The Best Books Read in 2012

Submitted just as the window of year-end reminiscences is closing, this post is my chance to look back at the dozen books that stood out most for me in 2012. I hit some kind of reading slump toward the end of the year, my pace of matching 2011’s total of 60-plus books, well in reach around summertime, taking a hit late to settle for 53 books. Better luck in 2013, I guess. Coming up with this list wasn’t too difficult, nor was selecting one of the 12 as my favorite of the year. It was a book I read early in the year, and nothing I read in the remaining months came (anywhere) close to matching it for ambition, scope, and resonance.

Drum roll, please…

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#3: Catch-22 (1961), by Joseph Heller

Yossarian…strode out of the apartment, cursing Catch-22 vehemently as he descended the stairs, even though he knew there was no such thing. Catch-22 did not exist, he was positive of that, but it made no difference. What did matter was that everyone thought it existed, and that was much worse.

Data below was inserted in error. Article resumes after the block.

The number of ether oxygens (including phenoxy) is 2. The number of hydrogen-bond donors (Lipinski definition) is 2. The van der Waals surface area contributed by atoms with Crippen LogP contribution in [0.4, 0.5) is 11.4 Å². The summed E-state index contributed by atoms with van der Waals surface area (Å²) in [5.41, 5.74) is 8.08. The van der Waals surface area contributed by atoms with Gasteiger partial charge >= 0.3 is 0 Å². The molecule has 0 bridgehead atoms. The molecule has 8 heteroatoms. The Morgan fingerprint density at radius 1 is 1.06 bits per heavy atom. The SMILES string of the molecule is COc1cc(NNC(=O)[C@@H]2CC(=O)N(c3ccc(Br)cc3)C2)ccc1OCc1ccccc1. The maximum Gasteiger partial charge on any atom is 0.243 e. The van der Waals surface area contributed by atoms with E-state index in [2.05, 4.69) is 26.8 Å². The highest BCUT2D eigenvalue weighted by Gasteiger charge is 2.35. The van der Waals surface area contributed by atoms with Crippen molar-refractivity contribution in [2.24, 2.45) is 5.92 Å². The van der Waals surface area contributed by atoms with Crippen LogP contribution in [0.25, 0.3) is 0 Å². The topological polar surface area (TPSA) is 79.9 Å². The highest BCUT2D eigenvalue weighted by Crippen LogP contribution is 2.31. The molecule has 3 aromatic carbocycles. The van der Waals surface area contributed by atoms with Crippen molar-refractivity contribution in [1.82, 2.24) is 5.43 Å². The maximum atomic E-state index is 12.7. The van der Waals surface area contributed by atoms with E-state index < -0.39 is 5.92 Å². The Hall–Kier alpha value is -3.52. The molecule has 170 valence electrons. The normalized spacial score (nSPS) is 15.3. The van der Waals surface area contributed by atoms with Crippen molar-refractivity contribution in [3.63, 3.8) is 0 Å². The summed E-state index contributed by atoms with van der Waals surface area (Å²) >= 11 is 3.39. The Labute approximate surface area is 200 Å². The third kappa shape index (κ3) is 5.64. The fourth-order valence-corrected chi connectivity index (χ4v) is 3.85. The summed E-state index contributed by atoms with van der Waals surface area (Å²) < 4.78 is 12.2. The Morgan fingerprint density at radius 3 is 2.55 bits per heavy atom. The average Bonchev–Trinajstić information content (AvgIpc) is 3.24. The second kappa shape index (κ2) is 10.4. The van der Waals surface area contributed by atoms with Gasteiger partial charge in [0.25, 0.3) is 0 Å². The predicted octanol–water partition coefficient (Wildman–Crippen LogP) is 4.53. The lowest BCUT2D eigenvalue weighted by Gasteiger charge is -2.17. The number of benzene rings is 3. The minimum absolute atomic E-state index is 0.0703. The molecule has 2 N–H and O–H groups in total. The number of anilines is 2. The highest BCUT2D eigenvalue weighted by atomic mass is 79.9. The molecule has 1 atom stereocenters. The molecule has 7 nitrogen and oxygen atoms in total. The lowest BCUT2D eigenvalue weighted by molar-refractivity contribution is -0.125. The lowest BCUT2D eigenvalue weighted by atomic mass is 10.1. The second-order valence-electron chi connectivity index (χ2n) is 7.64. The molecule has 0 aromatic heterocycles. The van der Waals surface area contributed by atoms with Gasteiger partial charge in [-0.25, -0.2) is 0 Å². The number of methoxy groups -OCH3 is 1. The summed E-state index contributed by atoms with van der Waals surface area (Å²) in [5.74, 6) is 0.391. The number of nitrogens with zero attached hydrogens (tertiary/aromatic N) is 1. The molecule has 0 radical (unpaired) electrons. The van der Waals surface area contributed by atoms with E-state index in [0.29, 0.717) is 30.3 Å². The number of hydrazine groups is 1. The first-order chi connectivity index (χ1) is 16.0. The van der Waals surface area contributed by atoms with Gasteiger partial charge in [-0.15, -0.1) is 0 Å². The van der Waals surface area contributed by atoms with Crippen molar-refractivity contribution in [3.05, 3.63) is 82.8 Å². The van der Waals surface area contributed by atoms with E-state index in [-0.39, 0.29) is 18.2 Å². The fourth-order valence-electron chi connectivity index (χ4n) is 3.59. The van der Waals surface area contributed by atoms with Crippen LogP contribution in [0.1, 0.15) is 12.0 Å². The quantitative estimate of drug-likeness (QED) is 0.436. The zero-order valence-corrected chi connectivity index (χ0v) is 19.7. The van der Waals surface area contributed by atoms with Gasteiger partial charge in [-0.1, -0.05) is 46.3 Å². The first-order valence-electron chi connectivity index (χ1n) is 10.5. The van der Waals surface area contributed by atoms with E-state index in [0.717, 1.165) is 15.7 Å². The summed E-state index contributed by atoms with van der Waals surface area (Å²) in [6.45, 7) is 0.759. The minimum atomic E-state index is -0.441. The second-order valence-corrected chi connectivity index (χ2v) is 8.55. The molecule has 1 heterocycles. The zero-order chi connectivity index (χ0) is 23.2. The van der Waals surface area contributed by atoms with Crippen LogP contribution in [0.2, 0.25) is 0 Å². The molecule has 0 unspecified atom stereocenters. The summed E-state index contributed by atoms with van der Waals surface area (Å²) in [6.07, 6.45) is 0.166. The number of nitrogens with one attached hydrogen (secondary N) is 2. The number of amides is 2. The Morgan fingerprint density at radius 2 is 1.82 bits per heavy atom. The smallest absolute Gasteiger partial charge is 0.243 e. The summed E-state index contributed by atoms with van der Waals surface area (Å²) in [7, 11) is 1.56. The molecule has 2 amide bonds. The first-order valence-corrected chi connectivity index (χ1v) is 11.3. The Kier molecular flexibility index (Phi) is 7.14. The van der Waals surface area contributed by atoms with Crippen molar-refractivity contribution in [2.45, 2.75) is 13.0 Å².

——

“You have a morbid aversion to dying. You probably resent the fact that you’re at war and might get your head blown off any second.”
“I more than resent it, sir. I’m absolutely incensed.”
“You have deep-seated survival anxieties. And you don’t like bigots, bullies, snobs or hypocrites. Subconsciously there are many people you hate.”
“Consciously, sir, consciously,” Yossarian corrected in an effort to help. “I hate them consciously.”


Catch-22 is a difficult novel to develop a relationship with. The chronology jumps back and forth, there is little semblance of a plot, and dozens of characters are presented as if you already know who they are. With no easy entry point, it’s tempting to put this novel down after a few chapters and read something else (I did, twice.)  But I’m glad I stayed with it; once I buckled down and committed myself to forge ahead, the novel soon opened up to me.

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